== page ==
Portman’s Amsterdam Walk development proposal met with opposition over light rail stance

The Atlanta Beltline adjacent to Amsterdam Walk and Piedmont Park is now being built. This sign says ‘The Carriage Trail/Northeast Trail from the Evelyn Street Bridge to the Beltline Transit Trail is closed construction.’ (Photo by Dyana Bagby)

Some Virginia-Highland and Morningside residents want to see Amsterdam Walk redeveloped. But they say they won’t support Portman Holdings’ proposal to do so because the prominent developer is against light rail on the Atlanta Beltline.

Amsterdam Walk, a small-scale retail district, sits on roughly 10 acres of property that fronts the Beltline and connects Piedmont Park to the Atlanta Botanical Garden.

It is also located between the two high-profile neighborhoods where a battle has brewed for months over Portman’s plans to raze the existing structures to build a large mixed-use development, including hundreds of apartments.

“It’s an old grouping of warehouses and it would benefit the neighborhoods to have that rebuilt,” said Kay Stephenson, a 26-year Virginia-Highland resident, who said she was only speaking for herself and not as a member of any group.

“We do need more density. There’s no question about that. We need housing and we especially need affordable housing,” she said. “That’s where density makes sense — if you’re on the BeltLine, where we’re going to have transit.”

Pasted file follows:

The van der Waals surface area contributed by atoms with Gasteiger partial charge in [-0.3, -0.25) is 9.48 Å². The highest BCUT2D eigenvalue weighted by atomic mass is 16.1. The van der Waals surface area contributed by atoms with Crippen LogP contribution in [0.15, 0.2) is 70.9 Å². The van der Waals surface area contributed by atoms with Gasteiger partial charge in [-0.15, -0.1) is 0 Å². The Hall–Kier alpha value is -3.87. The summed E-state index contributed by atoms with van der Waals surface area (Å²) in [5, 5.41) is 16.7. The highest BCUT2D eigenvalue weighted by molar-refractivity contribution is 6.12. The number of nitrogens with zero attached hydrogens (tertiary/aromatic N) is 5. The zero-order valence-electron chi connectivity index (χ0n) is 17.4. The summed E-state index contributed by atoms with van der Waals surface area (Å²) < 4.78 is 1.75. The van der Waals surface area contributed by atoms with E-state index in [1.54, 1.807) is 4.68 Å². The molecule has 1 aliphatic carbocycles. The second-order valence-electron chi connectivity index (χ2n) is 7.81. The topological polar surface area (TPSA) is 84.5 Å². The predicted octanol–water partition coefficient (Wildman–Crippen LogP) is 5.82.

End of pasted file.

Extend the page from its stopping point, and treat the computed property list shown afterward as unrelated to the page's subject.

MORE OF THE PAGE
Portman is one of Atlanta’s most prominent developers. Company officials, including Senior Vice President Mike Greene, are outspoken critics of extending the Atlanta streetcar from Downtown to the Eastside Trail.

The company is a founder and member of the light rail opposition group Better Atlanta Transit (BAT). The group of some of the city’s most influential business and civicl leaders have apparently succeeded in getting Mayor Andre Dickens to pause before spending $230 million of city taxpayer money to build the streetcar extension.

Stephenson said she has talked with neighbors in her community and they agree it makes no sense for Portman, or any developer, to build a large project on the Beltline and not support light rail transit.

“It was clear to me Portman was going to try and kill transit,” Stephenson said. “Transit on the Beltline is the linchpin that makes it work. I just don’t see any way for the Amsterdam Walk development to work if everybody is coming and going from it in a car.”

Portman scales back plans

Portman did agree to scale back its proposal after lengthy negotiations with members of the Virginia-Highland and Morning-Lenox Park neighborhood associations.

The property, owned by Halpern, is currently zoned commercial and allows for 750,000 square feet of commercial and about 300,000 square feet of residential.

Portman’s downsized project is now proposed at 1.24 million square feet, down from 1.49 million square feet. Portman shaved off 250,000 square feet from nonresidential buildings and 60,000 square feet from residential buildings.

The original rendering of Amsterdam Walk redevelopment presented to neighborhoods last fall. (Image courtesy SOM)
The revised, and smaller, illustration of the Amsterdam Walk redevelopment. (Image courtesy SOM)